Utah police union accuses teachers of ‘political indoctrination’ by supporting Black Lives Matter movement in class

(Rick Egan | Tribune file photo) Salt Lake City police officers lined up to block Black Lives Matters protesters on on July 12, 2020.

Utah’s largest police union alleges that some teachers in the state have been pushing an anti-law enforcement agenda by making “disparaging comments” about officers in front of students and wearing Black Lives Matter shirts in the classroom.

In a letter addressed to the state superintendent this week, the Utah Fraternal Order of Police demands that Utah Board of Education immediately denounce such actions. Educators, the union said, should be neutral on all political issues.

“If teachers want to protest police, then it needs to be on their own time,” the union wrote. “The classroom is NOT the place for political indoctrination or social engineering based upon the political leanings of the teacher.”

The FOP specifically points to a teacher at an unnamed West Jordan elementary school, who it said wore a BLM T-shirt and spoke out against police to her class.

One of the students in the room, the union said, happened to be the daughter of an officer who was injured during one of the recent Salt Lake City rallies. At those events, protesters have denounced racism and violence at the hands of law enforcement in response to the death of George Floyd, a Black man who was killed by a white Minneapolis officer.

The protests largely have been peaceful, though a few officers have gotten hurt by objects being thrown; some participants have been shot with rubber bullets and pushed with shields.

In its letter, the FOP called the demonstrations “riots.” And it said the West Jordan student was uncomfortable with the discussion and felt like her parent was being attacked by her teacher.

“This child was emotionally devastated by someone who should be helping her feel safe,” the union added.

Ian Adams, the executive director of the Utah FOP, said Thursday that he wouldn’t identify the family or school for privacy reasons. But the officer, he said, had to be hospitalized because of his injuries during the May 30 rally that was the most turbulent and likely the largest. “Now, how is that child supposed to trust that teacher?” Adams asked.

In response to the allegations, Sandy Riesgraf, the spokesperson for Jordan School District, said Thursday that administrators there were never contacted directly by the union. But they conducted a review after seeing the letter and found “no evidence that a teacher, as they say, was making disparaging comments about law enforcement officers in the classroom.”

Riesgraf said a teacher at a West Jordan elementary was wearing a BLM shirt. That alone, though, likely does not break the district’s or the state’s policies concerning political speech by educators.

Utah’s rules on teacher conduct prohibit an educator from giving personal opinions about politics or religion to students.

“Obviously, within the confines of a classroom discussion, to discuss the Democratic and Republican parties is fine,” said Mark Peterson, spokesman for the Utah Board of Education. “But to say one party is better is not. … You’re allowed to discuss them as concepts.”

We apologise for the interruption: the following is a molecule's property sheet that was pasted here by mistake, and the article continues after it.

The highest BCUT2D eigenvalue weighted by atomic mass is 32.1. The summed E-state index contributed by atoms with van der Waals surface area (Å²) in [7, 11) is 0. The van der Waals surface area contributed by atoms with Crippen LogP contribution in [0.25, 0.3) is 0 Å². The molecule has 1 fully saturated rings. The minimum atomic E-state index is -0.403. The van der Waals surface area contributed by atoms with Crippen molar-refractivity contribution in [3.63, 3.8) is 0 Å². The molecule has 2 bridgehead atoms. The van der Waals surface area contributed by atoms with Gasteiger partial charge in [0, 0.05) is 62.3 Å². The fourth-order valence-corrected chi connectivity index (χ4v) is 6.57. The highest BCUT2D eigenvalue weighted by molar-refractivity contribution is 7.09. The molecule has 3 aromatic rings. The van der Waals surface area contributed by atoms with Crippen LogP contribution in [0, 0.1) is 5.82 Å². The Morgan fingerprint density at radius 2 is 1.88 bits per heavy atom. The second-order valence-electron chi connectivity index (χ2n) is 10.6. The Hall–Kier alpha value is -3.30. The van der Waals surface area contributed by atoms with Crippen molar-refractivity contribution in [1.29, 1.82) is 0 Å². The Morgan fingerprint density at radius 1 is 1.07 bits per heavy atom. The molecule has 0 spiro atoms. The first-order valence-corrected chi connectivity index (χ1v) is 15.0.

Peterson added that it would probably be up to attorneys to determine if a Black Lives Matter shirt crosses a boundary. Is it like a rainbow sticker supporting the LGBTQ community? Does it just tell students that they should respect Black lives? Or, he asked, does it convey an anti-police message?

“That would be open to interpretation,” Peterson said. “I’m sure there are lawyers who would argue that is political speech.”

However, Black Lives Matter Utah does not view it as political. Leader Lex Scott said that valuing Black lives isn’t a partisan issue.

“When we say that our lives matter and you disagree, that’s racism,” Scott said Thursday in response to the FOP letter.

She has sent a message to the union, asking the leaders there to sit down with members of Black Lives Matter Utah and have a discussion. Currently, she feels the letter is creating more division in the community. “I hope that they’ll give us a call and that we can handle this diplomatically,” Scott added.

Adams with FOP, though, believes that wearing the shirt expresses an opinion about political activism. And he said he also wouldn’t want teachers to wear Blues Lives Matter shirts to support the police. There should be no agendas about law enforcement, he suggested, inside the classroom.

“Unfortunately, it’s the students who pay the price on this one,” he said.

Additionally, the FOP said the West Jordan elementary incident is just one case of “several” it has heard about from its 4,100 members since the new school year began last month, after a summer of tensions between police and protesters.

The union suggested that teachers are also assigning books “that portray police officers as evil, or unnecessarily violent toward persons of color.” The group said educators have, as well, given speaking assignments “full of anti-police sentiment.”

“This is not what the education system in Utah should look like,” the group wrote in its letter. And students, they said, especially those with parents in law enforcement, “should not be subject to this treatment.”

The union is now calling for the Utah board to remind teachers of the rules regarding political speech. The FOP concludes: “We trust that this issue can be resolved.”